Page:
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Aussie Brands ‘Speed Dating’ And Live Streaming To Success With Alibaba

Jon Bird
Contributor
I’m a retail passionate who lives in Sydney, Australia but covers the world.


As many people who have swiped right can tell you, it’s one thing to view a profile online, quite another to spend time with someone In Real Life. So, last week over 30 major buyers and

The show floor at the Alibaba E-Commerce Expo in Sydney, Australia JON BIRD

distributors from China and Southeast (SE) Asia descended on Sydney to press the flesh and test the credentials of Australian brand owners keen to win hearts and dollars in the Asian region.

The “Business Matching” (essentially, speed dating) event was just one component of the 6th Alibaba E-Commerce Expo, held in Sydney for the first time since late 2019, pre-COVID.

As Alibaba’s Head of Marketing for Australia and New Zealand (NZ), Kit Yau, told me, the aim of the Expo is “to bring merchants, brands and stakeholders within the e-commerce ecosystem together”, and learn about the latest trends in online selling. Exhibitors – dominated by health, beauty, food and beverage categories – also received Asian market briefings and could attend an associated conference.

Australia, with its relatively small population of 27 million, may seem an odd place for e-commerce giant Alibaba to stage a major expo. But Australia is on the doorstep of Asia, and punches way above its weight on Alibaba’s various platforms.

During 11.11 (Singles’ Day) , the world’s biggest shopping festival, Aussie brands are regularly amongst the top 10 countries featured on Alibaba. In 2022, there were 2,700 Australian

The show floor at the Alibaba E-Commerce Expo in Sydney, Australia JON BIRD

brands listed on Alibaba alone, and discount drugstore chain Chemist Warehouse is the number one cross-border retailer on Alibaba’s Tmall global site. (Last year, Chemist Warehouse was crowned International E-Tailer of the Year – China. For more on Chemist Warehouse, I wrote an article in Forbes late last year.)

Yau says that Aussie and NZ brands are prized by Asian consumers for their perceived “natural, green” credentials and high quality, particularly in the health and wellness space. From a brand perspective, the opportunities are massive, not just in China, which is the world’s second largest consumer market, but also in SE Asia, which is home to 661 million people, double the population of the United States. Alibaba-owned Lazada, SE Asia’s #2 online marketplace behind Shopee, is proving to be a powerful distribution channel for Aussie brands.

Supplement and skincare company, EZZ, is riding high on Asia’s health and wellness boom. Corporate Affairs Director James Hudson told me that 80% of EZZ products are exported to China and a number of SE Asian markets, including Vietnam and Singapore. One of the big challenges for Australian brands, according to Hudson, is learning how to sell online in a way that appeals to Asian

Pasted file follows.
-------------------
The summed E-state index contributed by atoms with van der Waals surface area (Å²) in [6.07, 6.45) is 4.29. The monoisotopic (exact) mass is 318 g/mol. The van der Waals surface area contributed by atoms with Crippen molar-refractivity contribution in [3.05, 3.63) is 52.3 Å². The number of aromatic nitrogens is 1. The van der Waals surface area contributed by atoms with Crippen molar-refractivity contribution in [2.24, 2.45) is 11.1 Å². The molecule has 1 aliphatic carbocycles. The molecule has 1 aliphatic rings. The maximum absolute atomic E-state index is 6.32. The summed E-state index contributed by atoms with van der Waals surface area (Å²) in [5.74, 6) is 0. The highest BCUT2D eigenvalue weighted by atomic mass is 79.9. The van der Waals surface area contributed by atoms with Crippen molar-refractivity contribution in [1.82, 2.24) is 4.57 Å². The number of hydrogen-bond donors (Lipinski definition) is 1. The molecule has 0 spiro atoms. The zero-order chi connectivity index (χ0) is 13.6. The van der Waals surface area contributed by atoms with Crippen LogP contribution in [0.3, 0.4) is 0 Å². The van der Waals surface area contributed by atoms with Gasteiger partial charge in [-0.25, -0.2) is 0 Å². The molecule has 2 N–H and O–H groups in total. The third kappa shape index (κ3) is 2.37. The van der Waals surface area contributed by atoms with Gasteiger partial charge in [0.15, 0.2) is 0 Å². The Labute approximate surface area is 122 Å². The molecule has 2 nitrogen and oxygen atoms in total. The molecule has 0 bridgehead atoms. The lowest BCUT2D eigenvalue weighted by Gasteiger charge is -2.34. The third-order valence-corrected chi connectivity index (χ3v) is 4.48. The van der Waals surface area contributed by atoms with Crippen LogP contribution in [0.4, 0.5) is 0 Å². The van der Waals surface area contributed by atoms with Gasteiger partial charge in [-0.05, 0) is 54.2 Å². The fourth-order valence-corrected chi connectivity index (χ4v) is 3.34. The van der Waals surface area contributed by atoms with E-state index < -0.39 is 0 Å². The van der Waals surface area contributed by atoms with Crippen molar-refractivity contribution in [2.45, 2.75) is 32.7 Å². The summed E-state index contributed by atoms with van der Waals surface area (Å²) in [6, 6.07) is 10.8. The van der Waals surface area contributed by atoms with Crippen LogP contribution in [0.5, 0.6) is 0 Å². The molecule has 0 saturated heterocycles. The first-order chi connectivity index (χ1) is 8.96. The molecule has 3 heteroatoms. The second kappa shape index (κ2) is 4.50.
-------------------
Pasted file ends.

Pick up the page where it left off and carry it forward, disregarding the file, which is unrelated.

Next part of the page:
Influencer Liu Yuanyuan and EZZ’s James Hudson live stream at the Alibaba E-Commerce ExpoJAMES HUDSON

consumers, who are amongst the most digitally sophisticated in the world. A key part of EZZ’s strategy is using influencers and live streaming.

“Australian and even US brands don’t understand live streaming commerce at all,” Hudson said. “I talk to my friends and they’ve never bought anything off a live stream.” In Asia, live streaming commerce (think QVC for the digital age) is not just a way of shopping, it’s a way of life. To demonstrate the power of live streaming, EZZ brought leading influencer Liu Yuanyuan to Australia for the Expo.

With 20 million followers, Li Yuanyuan instantly attracted 40,o00 viewers to the live stream from Australia. Hudson marvelled at Yuanyuan’s professionalism and energy. “She brings with her a whole team including hair and makeup. Yuanyuan did this live stream for 8 hours straight, and every minute she was selling, saying ‘buy this, here’s the discount’.” Live stream hosts typically work on commission, plus a fee, with travel costs (if required) on top.

Asian consumers “are being marketed to all the time…they are very savvy…and their expectations are high,” added Hudson. So shoppers demand not just a deal, but “doing it in an entertaining way, where it’s fun and interesting”. That requires “a lot of gamification”, Hudson said, which could include collecting items online in order to gain a coupon or incentive to buy. The general trend towards what I would call “Creative Commerce”, prevalent in the East, is also beginning to trend in Western markets.

Alibaba Group’s mission is “to make it easy to do business anywhere”. So, another element of the Expo was to highlight AliExpress Business, a new business model from Alibaba which

helps companies with an idea source product direct from factories, and then bring it to market with the help of AI – to enable automatic product listing and live streaming – at a lower cost. (The concept of matching factory output to consumer demand has also been embraced by Temu and Shein, both wildly successful Asian e-commerce operators.)

Western retailers and brands could learn a great deal from events like the Alibaba E-Commerce Expo. It’s a glimpse of a future with an ascendant Asian middle class, who live digitally and love to shop online, and Asian e-commerce companies welcoming – and advancing upon – the world.

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